else. These are among the finest performances ever captured of these
terrific actors. Since there are none of the expected "spectacular"
Hitchcock sequences, nor his nail-biting tension, all that's left is
for the actors to fully inhabit their characters.
That they do with brilliance, efficiency and breathtaking comic timing.
No pratfalls here. Just nuances.
Edmund Gwenn and Mildred Natwick are the real stars. Had Hitchcock said
so, the film would never have been produced. Their scenes (they receive
as much if not more screen time together than Forsythe and MacLaine)
are possibly the most delightful (and yes, romantically and sexually
tense) ever filmed of courtship in middle-and-old age. Perfectly
realized in every intonation and gesture. Occasionally laugh-out-loud
Theirs is paralleled by the courtship of the younger "stars," Forsythe
and MacLaine. "Love" at both ends of life, young and old, and love's
wonderful humor and mysterious redemption, even in the face of death --
that inconvenient corpse on the hill.
Perhaps the most surprising and powerful undertow in "The Trouble With
Harry" (one hesitates to name it because it's handled so delicately) is
It is only barely present in the lines given the characters, but the
subtext is always there. Occasionally, it boils over into an infinitely
subtle burlesque, as in the exchange between Gwenn and Forsythe about
crossing Miss Gravely's (get that name?) "threshold" for the first
The look in Gwenn's eyes and the repressed joy and romantic hope in his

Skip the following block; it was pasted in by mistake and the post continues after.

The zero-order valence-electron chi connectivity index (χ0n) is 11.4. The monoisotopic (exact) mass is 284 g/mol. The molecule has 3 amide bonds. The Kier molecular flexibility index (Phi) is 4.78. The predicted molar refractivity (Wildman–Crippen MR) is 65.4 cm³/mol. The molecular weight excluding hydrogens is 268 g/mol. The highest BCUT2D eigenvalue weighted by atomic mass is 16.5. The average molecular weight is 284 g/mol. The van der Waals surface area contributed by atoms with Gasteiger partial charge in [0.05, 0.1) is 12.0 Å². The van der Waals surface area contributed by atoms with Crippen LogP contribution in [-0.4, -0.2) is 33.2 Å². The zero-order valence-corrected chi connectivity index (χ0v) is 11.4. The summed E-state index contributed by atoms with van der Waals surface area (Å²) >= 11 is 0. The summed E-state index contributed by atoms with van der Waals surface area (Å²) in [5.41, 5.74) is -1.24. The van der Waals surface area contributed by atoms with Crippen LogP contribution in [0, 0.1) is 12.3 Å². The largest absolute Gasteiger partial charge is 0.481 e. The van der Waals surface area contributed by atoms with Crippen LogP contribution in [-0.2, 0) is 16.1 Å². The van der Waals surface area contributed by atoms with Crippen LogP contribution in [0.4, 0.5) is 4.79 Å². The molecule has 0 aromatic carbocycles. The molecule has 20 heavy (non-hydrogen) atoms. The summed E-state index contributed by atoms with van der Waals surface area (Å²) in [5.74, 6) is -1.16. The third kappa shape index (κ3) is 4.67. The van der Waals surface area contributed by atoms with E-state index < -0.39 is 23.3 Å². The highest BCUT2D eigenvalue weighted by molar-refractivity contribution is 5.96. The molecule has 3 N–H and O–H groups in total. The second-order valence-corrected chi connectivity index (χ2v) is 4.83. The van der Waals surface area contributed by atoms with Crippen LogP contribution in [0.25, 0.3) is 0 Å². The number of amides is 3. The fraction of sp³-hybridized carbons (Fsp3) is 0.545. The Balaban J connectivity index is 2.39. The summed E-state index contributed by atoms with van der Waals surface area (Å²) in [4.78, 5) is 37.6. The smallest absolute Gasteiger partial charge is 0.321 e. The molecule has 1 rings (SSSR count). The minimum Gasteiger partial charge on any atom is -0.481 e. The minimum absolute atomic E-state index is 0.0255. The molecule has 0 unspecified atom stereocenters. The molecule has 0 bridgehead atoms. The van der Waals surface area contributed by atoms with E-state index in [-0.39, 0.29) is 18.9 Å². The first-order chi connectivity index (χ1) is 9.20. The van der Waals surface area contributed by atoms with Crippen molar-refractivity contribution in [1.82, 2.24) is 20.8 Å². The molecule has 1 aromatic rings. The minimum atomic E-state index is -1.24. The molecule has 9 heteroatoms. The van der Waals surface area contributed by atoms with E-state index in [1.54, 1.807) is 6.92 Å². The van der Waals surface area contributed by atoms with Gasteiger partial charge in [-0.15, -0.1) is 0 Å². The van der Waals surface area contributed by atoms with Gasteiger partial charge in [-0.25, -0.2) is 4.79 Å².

face -- even at his stage of life -- is bliss.
The coffee cup and saucer "for a man's fingers;" the ribbon for Miss
Gravely's newly-cut hair (Wiggy cuts it in the general store -- Mildred
Dunnock in another unbelievably subtle performance -- muttering, "Well,
I guess it will grow back."); Arnie's dead rabbit and live frog; the
constantly shifting implications of guilt in the death of "Harry" up
there on the hill; the characters' struggles to regain innocence by
"doing the right thing"; the closet door that swings open for no
apparent reason (never explained); the characters' revelations of the
truths about themselves; their wishes granted through Sam's
"negotiations" with the millionaire art collector from the "city" --
ALL portrayed within the conservative but ultimately flexible confines
of their New England repression and stoicism (yes, the film is also a
satiric comment on '50s morality) -- these details and more finally
yield a rich tapestry of our common humanity, observed at a particular
time and place, through specific people caught in an absurd yet utterly
Nothing happens? Only somebody who doesn't know how to look and listen
-- REALLY observe, like an artist / creator -- could reach that
conclusion about "The Trouble With Harry." Only a genius, like
Hitchcock, would have the audacity to pull the rug out from under his
audience's expectations at the height of his career by offering a
profoundly subtle morality play in the guise of a slightly macabre
When the final "revelation" arrives, in the last line that takes us
home to the marital bed where love culminates and all human life begins
-- yours and mine -- and draws from us a happy smile of recognition, so
Hitchcock's greatest secret is revealed, more blatantly in this than
any of his films.
"Life and death -- and all of it in between -- are a joke! Don't you
get it?" It's there in all his pictures. Nowhere more lovingly and less
showily presented than in "The Trouble With Harry." Thank you, Hitch.
Tags for The Trouble with Harry Full Movie
, Dwight Marfield
, Edmund Gwenn
, Jerry Mathers
, John Forsythe
, Mildred Dunnock
, Mildred Natwick
, Parker Fennelly
, Royal Dano
, Shirley MacLaine